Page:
Their love shocked and scandalised the English upper classes — two married women conducting an affair in front of their husbands.
What is more, the novel that came out of their tempestuous relationship changed literature forever.
Now a movie tells the story of novelist Virginia Woolf’s all-consuming passion for her fellow writer and adventurer, Vita Sackville-West, who she immortalised as the gender shifting, time travelling hero of her masterpiece, “Orlando”.
Which is why theirs is a romance for our gender fluid times, argues Chanya Button, the director of “Vita & Virginia”.
The aristocratic and bohemian poet Sackville-West was already famous when Woolf met her in 1925, a bestselling writer and free spirit notorious for her bisexual relationships with a string of other blue-blooded socialites.
Despite her brilliance, Woolf was by contrast dogged by fragile mental health, tightly shepherded by her husband Leonard Woolf, with whom she had founded the Hogarth Press, which published the poet T. S. Eliot and the first English translations of Freud.
Yet when they came together there was a spark that pushed both on to create some of their very best work, Button told AFP.
– Free living and loving –
Virginia introduced Vita to the free-living and -loving Bloomsbury set, the hugely influential group of artists and intellectuals that also included E.M Forster, the economist John Maynard Keynes and the trail-blazing biographer Lytton Strachey.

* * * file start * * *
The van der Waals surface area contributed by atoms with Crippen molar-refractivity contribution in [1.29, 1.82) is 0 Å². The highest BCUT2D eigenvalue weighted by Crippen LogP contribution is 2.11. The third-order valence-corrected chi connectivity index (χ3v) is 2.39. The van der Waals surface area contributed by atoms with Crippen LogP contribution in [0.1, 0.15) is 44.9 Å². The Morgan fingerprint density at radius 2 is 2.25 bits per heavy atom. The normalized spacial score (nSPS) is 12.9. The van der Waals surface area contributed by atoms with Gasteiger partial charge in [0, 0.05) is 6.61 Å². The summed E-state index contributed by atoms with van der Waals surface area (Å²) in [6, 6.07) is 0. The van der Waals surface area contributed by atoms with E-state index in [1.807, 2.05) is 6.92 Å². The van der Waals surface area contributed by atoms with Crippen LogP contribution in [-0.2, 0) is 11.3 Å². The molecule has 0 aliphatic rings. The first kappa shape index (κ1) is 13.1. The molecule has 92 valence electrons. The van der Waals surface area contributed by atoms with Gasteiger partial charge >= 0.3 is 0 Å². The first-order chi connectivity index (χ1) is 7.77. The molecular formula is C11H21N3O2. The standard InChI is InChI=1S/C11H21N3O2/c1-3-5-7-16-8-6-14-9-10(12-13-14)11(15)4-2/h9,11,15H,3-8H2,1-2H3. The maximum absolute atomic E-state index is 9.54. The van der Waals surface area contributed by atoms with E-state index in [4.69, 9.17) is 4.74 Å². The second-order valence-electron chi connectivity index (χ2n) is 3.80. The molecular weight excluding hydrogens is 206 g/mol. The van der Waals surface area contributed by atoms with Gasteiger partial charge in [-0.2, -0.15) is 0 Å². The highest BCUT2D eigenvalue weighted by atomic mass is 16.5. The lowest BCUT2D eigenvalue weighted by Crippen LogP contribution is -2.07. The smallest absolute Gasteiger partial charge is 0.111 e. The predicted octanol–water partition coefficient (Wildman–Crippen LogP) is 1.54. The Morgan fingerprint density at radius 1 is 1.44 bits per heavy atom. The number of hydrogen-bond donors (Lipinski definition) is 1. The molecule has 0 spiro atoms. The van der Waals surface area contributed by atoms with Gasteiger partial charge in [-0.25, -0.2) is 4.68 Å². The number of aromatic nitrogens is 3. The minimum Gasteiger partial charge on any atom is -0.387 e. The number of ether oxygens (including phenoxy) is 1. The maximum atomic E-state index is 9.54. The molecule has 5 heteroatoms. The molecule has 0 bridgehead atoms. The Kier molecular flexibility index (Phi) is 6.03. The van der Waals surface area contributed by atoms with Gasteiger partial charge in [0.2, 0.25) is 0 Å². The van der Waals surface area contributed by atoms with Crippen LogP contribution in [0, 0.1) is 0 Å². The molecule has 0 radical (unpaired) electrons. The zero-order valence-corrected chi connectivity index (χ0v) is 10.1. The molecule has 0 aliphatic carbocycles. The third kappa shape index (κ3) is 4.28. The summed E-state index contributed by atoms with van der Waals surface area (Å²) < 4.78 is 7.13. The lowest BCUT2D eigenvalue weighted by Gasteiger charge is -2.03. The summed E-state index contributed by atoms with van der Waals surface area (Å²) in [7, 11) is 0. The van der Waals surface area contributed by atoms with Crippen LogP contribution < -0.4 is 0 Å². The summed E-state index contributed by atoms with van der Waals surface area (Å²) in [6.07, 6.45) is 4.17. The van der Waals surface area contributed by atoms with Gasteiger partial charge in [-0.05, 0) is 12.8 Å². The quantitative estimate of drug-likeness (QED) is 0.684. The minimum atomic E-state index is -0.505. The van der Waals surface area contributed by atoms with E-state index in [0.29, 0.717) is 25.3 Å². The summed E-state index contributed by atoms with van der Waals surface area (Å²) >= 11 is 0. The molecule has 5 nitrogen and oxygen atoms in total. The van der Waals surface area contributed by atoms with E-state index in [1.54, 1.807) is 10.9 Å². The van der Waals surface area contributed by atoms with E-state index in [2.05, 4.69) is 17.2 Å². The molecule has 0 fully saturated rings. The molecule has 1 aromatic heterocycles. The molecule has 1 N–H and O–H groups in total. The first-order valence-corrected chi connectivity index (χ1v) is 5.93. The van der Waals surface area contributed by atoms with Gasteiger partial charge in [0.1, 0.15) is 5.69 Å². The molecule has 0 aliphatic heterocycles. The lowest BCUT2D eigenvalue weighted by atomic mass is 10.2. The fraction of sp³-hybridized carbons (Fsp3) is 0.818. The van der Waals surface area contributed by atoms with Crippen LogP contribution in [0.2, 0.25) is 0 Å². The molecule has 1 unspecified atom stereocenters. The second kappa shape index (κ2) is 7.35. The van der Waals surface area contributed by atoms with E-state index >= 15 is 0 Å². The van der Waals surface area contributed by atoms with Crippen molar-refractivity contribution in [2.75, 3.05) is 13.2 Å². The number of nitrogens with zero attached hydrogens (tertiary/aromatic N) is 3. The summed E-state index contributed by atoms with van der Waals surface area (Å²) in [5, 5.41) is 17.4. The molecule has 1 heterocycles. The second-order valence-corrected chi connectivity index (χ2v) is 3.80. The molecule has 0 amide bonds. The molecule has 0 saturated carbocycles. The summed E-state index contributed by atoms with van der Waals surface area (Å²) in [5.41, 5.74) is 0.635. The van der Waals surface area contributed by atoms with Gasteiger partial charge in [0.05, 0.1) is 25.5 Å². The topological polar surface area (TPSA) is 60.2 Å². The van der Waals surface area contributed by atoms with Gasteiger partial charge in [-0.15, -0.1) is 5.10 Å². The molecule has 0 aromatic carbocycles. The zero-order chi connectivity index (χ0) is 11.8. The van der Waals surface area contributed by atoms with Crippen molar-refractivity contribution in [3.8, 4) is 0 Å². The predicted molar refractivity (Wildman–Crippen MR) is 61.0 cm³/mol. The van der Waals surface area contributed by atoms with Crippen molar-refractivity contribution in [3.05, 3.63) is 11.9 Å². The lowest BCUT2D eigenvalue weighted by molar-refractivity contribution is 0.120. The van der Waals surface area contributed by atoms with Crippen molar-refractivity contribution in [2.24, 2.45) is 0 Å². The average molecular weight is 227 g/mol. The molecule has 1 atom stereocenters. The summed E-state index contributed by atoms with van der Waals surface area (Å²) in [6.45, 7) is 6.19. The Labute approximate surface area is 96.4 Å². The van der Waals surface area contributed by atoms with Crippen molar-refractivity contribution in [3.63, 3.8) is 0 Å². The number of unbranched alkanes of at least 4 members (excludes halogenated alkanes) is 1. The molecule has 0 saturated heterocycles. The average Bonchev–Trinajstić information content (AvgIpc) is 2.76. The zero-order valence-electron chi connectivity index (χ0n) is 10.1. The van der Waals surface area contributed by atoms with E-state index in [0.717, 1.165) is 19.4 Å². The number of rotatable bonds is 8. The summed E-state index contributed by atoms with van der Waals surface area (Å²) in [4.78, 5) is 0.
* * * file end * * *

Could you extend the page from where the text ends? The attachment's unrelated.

British filmmaker Button said she wanted to make “an adult love story” about two women “in the chaos and intoxication of falling in love and negotiating that through their marriages.
“So many of the films about love I grew up with feel adolescent,” she added. “They are all about the getting together.
“I wanted to make a mature love story, to explore how they lived the relationship in regard to their marriages. They were both women who broke all the rules — in Virginia’s case the whole form of the novel — so I had to break the rules of period drama in my own small way.
“Period dramas are usually about a lovely chat in a lovely room. I tried to make it be about how it felt.”
Button also paints a sympathetic portrait of the pair’s husbands, the rather uptight political theorist Woolf and the debonair bisexual writer and diplomat Harold Nicolson.
“There are some historians who say that Leonard Woolf was very controlling. But I think he had an incredibly progressive approach to supporting her mental health.
“In order to remain healthy Virginia needed a particular routine and her husband was a huge part of that.
– ‘Captivating and earthy’ –
“As for Vita and Harold Nicolson, they loved each other so much. There was a long and great marriage,” Button said.
“They both had needs and desires outside the confines of a heterosexual marriage and they let each other have the freedom to have those relationships. They had their open, unconventional marriages, but they had feelings about it. They weren’t robots.
“Harold had struggles with the relationship with Virginia,” and Leonard Woolf suffered too, as Button discovered when she read one of his letters.